Lessons in Mentorship: Elijah and Elisha

Kim Sullivan

September 18, 2014

He was out in the field, minding his own business, when the man of God came up and threw his cloak over his shoulders.

It was a proposition. An invitation.

A foretaste of a Man who later would invite fishermen who were also busy about their work to come and follow. The field worker asked if he may say his goodbyes, but he does more than that. He burns his equipment; destroying any possibility of returning to the life he once lived.

"So Elisha returned to his oxen and slaughtered them. He used the wood from the plow to build a fire to roast their flesh. He passed around the meat to the townspeople, and they all ate. Then he went with Elijah as his assistant" (1 Kings 19:21 NLT).

The story of Elijah and Elisha may be the most obvious mentorship story in the Bible. It tells us much about both the role of the protégé and the mentor. In his first encounter with Elijah, Elisha is willing to let go of his occupation, his family, and the life he had built thus far in order to follow after a man offering his mentorship. He killed his oxen and destroyed the yoke, giving the proceeds to his neighborhood. This would be the equivalent of selling a business and throwing a party with the proceeds.

1. A protégé must be willing to spend time focusing on the assignment of a mentor before qualifying for an assignment of their own.

So much can be learned by observing the life of another. We can learn from their habits and disciplines, how they relate to others, and even from their faults. Elisha was destined for a double portion, but if he had never first offered himself as a servant to Elijah, he would have remained a farmer and never performed the amazing miracles that blessed the lives of so many others.

"Then Elijah said to Elisha, “Stay here, for the LORD has told me to go to the Jordan River.” But again Elisha replied, “As surely as the LORD lives and you yourself live, I will never leave you.” So they went on together. Fifty men from the group of prophets also went and watched from a distance as Elijah and Elisha stopped beside the Jordan River." (2 Kings 2:6-7 NLT).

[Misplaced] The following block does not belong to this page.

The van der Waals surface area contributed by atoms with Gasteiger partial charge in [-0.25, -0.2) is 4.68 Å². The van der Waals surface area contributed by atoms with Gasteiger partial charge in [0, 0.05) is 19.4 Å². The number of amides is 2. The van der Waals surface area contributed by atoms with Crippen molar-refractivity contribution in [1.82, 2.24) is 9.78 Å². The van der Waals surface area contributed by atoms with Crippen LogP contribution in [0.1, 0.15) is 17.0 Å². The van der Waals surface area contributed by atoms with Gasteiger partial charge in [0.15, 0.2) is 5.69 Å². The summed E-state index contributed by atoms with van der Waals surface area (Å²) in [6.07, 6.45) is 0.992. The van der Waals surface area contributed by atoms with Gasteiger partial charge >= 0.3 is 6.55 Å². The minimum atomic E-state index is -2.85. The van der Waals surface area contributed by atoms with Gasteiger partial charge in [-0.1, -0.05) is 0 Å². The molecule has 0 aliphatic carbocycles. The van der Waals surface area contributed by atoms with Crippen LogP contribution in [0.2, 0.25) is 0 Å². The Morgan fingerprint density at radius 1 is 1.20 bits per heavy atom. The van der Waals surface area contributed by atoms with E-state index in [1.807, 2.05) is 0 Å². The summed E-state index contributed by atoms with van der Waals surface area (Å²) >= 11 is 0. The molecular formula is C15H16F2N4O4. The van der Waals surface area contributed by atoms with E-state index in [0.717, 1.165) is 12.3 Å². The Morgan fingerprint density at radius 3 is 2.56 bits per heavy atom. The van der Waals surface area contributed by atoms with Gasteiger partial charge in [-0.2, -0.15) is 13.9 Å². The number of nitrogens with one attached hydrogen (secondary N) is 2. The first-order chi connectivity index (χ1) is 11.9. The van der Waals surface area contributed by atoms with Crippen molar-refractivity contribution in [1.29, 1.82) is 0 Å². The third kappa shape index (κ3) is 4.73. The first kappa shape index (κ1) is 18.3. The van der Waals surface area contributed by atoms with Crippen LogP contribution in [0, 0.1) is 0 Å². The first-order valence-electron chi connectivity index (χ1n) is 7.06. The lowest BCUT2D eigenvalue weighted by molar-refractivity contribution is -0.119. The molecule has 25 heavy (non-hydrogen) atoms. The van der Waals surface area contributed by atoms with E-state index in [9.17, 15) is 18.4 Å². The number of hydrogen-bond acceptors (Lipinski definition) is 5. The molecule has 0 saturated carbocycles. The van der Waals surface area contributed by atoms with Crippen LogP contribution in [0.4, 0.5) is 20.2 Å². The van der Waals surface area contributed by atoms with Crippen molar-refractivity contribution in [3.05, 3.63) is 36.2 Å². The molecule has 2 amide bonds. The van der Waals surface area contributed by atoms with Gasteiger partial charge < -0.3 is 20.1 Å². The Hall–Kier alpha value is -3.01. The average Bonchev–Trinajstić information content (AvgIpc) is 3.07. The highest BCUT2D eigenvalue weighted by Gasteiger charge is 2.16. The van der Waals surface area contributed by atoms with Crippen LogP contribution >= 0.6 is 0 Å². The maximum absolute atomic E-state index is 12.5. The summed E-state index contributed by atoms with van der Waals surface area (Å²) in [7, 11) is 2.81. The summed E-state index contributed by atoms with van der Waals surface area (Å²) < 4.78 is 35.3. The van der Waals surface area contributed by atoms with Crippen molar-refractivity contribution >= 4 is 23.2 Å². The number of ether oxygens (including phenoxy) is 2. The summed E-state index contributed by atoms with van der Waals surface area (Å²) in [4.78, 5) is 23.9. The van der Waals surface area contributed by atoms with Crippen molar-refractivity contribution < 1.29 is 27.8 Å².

Bible scholars believe that Elisha served Elijah for six years before Elijah was ushered into Heaven. At this time an interesting test was set before Elisha. It was common knowledge among the prophets of the age that Elijah's time had come. Elijah three times told Elisha to stay behind, but each time his assistant refused to leave his side. Others were watching from a distance, but Elisha wanted a close up and personal view of what God was about to do in Elijah's life. Those watching from a distance were not left with the double portion, only the one who had persevered.

2. A protégé must be willing to stay close to a mentor even when remaining is difficult.

"Elisha picked up Elijah’s cloak, which had fallen when he was taken up. Then Elisha returned to the bank of the Jordan River" (2 Kings 2:6, 13 NLT).

At their first encounter, Elijah placed his cloak on Elisha's shoulders, but it wasn't time for him to take up the mantel of the Prophet yet. But after Elisha had proven himself faithful as an assistant, Elijah left him his cloak as a symbol that it was now time for the younger man to fulfill the plans God had for him. Rather than rejoicing that his time had come, Elisha was crushed to see his mentor leave, proving that he wasn't serving Elijah just to propel his own future. After he mourned, he picked up the cloak that Elijah had left for him.

3. A protégé must wait patiently until the appointed time to pick up the mantel left behind by others.

Many times we are fooled into thinking that it is the job of the mentor to pursue the protégé, but this biblical account reveals that Elisha's success was found in the protégé's relentless pursuit of his mentor. Being under the tutelage of another can be difficult. At times we are asked to do hard things. Perhaps our perception of the mentor is challenged when we are introduced to the humanness of someone we greatly respect. But the reward is great for those protégés who press beyond these struggles until the day when the baton is clearly passed on to them.

About the author — Kim Sullivan

Kim Sullivan is a writer with a background in everything from homeschooling to nonprofit management. She has raised three children each of whom are successful in their own unique way. Recently, Kim has done the most radical and risky thing she has ever done…she moved 700 miles from her suburban Chicago home and everything familiar to her and relocated to Tulsa, Oklahoma. She is working on a brand-new website and blogs at Journey to Epiphany. She is also writing a book about her adventures in following Jesus.

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